In fact, the fourth-year Thunder player will reportedly seek an offer sheet next summer that allows him to escape Russell Westbrook’s shadow and become a starting point guard elsewhere.
For Jackson to succeed in that mission, he must first handle a tricky balance this season. He has to prove his own abilities while meshing with a team that began the season with realistic championship aspirations.
When Jackson made his season debut Monday after an ankle injury, some thought he handled that conflict poorly in a 31-point loss to the Nets.
He played selfishly at times in his season debut at Brooklyn on Monday, putting on a one-man show and what seemed to be a dribbling exhibition designed to search for his own shot. He finished with a game-high 23 points but took 20 shots. Perry Jones and Serge Ibaka, the next two highest shot takers, had 12 and 11 shot attempts, respectively. Jackson had five assists but committed five fouls and seven turnovers.
Ibaka and Kendrick Perkins grew frustrated with Jackson by the third quarter. Both big men began freezing out their point guard, refusing to pass him the ball to lead the break following defensive rebounds.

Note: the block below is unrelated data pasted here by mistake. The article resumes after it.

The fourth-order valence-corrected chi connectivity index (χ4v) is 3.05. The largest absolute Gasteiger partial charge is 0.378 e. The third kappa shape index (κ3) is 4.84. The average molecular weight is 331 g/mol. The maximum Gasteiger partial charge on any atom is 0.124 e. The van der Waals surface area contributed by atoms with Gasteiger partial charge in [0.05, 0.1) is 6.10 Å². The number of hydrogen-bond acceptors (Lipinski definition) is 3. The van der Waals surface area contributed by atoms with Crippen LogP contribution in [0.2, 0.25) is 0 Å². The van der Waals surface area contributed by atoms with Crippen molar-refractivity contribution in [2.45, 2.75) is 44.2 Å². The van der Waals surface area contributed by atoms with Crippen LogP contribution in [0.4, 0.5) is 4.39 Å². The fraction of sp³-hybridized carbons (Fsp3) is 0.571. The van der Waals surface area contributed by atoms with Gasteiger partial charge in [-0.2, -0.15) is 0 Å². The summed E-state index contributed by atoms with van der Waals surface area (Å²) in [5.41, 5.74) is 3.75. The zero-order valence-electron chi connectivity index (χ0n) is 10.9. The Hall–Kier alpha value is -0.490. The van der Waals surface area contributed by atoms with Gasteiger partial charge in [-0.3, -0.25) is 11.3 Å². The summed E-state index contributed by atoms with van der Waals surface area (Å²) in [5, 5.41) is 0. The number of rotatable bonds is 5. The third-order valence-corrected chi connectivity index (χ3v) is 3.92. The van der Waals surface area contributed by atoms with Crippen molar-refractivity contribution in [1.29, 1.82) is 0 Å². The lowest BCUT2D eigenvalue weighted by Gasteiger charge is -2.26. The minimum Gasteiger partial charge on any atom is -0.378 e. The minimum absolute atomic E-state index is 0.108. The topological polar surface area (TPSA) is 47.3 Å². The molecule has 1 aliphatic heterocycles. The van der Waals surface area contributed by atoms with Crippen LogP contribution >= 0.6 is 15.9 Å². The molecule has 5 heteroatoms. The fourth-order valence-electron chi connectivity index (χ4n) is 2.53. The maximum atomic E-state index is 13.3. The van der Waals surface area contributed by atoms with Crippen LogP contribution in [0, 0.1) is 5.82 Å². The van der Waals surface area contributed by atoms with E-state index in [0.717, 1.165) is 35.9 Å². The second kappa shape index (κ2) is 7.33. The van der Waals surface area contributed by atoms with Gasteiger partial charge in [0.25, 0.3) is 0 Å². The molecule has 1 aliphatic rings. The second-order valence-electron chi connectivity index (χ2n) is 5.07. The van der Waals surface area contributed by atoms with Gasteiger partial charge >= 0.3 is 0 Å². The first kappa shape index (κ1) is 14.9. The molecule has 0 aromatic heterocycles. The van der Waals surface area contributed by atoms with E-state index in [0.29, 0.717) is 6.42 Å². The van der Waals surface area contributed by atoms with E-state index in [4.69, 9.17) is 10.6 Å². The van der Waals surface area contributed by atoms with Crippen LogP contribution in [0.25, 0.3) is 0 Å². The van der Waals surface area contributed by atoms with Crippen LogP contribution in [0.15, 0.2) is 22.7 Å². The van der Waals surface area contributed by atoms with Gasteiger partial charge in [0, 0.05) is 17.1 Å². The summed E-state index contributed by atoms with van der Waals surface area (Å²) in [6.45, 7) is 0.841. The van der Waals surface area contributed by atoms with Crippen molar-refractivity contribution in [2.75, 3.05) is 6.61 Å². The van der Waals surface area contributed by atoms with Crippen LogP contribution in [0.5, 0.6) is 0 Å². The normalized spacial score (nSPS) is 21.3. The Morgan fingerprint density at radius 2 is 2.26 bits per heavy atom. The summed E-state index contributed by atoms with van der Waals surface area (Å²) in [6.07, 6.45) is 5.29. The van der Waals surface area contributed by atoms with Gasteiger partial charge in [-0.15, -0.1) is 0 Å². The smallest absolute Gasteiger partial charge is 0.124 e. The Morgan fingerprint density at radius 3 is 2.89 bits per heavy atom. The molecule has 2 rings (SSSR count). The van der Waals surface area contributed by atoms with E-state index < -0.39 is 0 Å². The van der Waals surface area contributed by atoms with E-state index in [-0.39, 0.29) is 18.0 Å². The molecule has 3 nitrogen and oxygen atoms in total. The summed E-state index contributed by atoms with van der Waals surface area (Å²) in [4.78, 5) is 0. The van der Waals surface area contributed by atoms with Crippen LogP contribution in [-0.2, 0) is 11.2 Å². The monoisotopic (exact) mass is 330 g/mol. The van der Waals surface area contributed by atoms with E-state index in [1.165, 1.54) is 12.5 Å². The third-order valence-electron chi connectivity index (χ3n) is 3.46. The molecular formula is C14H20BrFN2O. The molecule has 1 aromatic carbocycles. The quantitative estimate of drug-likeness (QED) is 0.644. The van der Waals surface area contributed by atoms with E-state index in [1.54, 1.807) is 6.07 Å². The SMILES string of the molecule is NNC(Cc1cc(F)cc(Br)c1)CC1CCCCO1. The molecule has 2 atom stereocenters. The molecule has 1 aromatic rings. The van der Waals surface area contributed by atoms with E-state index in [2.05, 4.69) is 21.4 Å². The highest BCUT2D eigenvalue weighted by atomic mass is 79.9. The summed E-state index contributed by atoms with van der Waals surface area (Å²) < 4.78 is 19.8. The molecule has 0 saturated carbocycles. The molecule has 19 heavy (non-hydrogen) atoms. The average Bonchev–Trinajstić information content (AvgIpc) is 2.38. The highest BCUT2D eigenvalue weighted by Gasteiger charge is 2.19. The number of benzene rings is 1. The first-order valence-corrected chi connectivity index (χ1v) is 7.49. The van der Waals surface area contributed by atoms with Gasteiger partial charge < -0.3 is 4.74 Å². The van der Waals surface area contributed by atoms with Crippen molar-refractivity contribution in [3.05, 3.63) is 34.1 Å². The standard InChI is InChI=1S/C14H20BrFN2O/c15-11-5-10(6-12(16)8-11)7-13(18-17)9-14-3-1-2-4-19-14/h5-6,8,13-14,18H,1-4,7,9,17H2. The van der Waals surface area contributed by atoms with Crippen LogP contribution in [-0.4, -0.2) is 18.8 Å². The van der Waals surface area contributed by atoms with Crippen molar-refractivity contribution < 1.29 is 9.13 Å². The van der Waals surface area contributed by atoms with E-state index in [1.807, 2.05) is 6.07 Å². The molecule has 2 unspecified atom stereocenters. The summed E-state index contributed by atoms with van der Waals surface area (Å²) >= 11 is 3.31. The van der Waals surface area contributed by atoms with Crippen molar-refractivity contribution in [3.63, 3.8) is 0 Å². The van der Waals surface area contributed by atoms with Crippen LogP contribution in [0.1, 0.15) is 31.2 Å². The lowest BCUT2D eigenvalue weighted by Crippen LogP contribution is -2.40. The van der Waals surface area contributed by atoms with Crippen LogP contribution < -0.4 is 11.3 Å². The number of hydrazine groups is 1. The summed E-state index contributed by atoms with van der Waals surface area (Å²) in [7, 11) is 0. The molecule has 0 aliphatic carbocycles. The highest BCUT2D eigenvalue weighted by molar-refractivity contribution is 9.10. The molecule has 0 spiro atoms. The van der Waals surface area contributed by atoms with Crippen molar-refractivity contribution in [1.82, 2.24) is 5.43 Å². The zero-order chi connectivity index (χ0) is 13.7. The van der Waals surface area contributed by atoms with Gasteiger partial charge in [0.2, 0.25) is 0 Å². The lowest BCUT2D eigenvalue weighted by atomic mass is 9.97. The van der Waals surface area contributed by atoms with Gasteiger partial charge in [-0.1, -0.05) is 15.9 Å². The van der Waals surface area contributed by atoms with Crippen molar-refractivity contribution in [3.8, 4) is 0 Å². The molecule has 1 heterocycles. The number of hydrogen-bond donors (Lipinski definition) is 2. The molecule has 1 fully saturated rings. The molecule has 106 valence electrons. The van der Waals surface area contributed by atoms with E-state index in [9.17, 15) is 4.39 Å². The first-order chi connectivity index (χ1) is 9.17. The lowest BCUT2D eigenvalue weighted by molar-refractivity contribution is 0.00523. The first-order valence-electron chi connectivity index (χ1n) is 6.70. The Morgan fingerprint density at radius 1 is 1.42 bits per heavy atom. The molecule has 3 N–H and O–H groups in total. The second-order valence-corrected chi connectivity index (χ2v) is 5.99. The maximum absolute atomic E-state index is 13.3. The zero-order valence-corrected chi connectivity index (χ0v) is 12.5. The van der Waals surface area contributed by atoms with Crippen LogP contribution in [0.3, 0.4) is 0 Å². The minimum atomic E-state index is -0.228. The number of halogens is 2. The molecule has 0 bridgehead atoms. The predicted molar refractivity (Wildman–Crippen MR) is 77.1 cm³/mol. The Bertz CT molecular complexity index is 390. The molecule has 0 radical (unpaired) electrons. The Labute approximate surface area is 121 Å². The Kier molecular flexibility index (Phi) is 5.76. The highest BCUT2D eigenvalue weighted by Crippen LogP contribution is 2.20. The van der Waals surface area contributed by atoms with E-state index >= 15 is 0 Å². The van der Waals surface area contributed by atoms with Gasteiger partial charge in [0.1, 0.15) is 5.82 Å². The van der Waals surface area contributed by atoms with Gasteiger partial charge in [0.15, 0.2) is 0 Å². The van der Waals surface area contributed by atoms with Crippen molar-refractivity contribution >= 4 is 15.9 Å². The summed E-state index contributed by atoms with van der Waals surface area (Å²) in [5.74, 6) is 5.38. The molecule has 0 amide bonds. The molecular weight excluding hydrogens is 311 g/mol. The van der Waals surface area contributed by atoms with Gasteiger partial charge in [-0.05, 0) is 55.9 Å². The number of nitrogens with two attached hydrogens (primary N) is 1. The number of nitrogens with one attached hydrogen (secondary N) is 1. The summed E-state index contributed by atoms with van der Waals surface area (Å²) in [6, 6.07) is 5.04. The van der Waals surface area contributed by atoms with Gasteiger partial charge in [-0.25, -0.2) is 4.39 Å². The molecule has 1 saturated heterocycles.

After the game, Thunder coach Scott Brooks even publicly criticized Jackson for not moving the ball.
Jackson took responsibility.
Perkins wasn’t proud of his actions, either.
“Just let the game come to you,” Perkins said about Jackson. “But with myself and with Serge, we got to do a better job with our body language and leadership skills, because I didn’t like the way I acted in the Brooklyn game as far as my body language toward Reggie. But we know Reggie means well. We support him. He’s one of my good friends off the court. So it’s no harm in that.”
Maybe Jackson was too selfish. He probably was.
But I’m not totally convinced that’s a contract-year issue. The Thunder aren’t used to playing without Kevin Durant and Westbrook, and it’s not easy for the remaining players to just pick up that scoring. There will be growing pains as everyone adjusts to new roles without the teams’ stars, and Jackson is the natural choice as the first option now.
I am convinced it’s a frustrating time in Oklahoma City. The Thunder, 1-4, haven’t lost four of five since the 2013 playoffs. They’re not accustomed to losing, and that can bring out ugly tendencies – like a player in a contract year hogging the ball or veterans refusing to pass to a younger player.
It’s good Perkins acknowledged he went too far, and Jackson can respond by better involving his teammates. This will probably wind up a minor incident.
Still, it certainly seems like it could be part of a bigger issue – Jackson changing his game in a contract year, the Thunder exasperating their struggles by reacting poorly to them or both.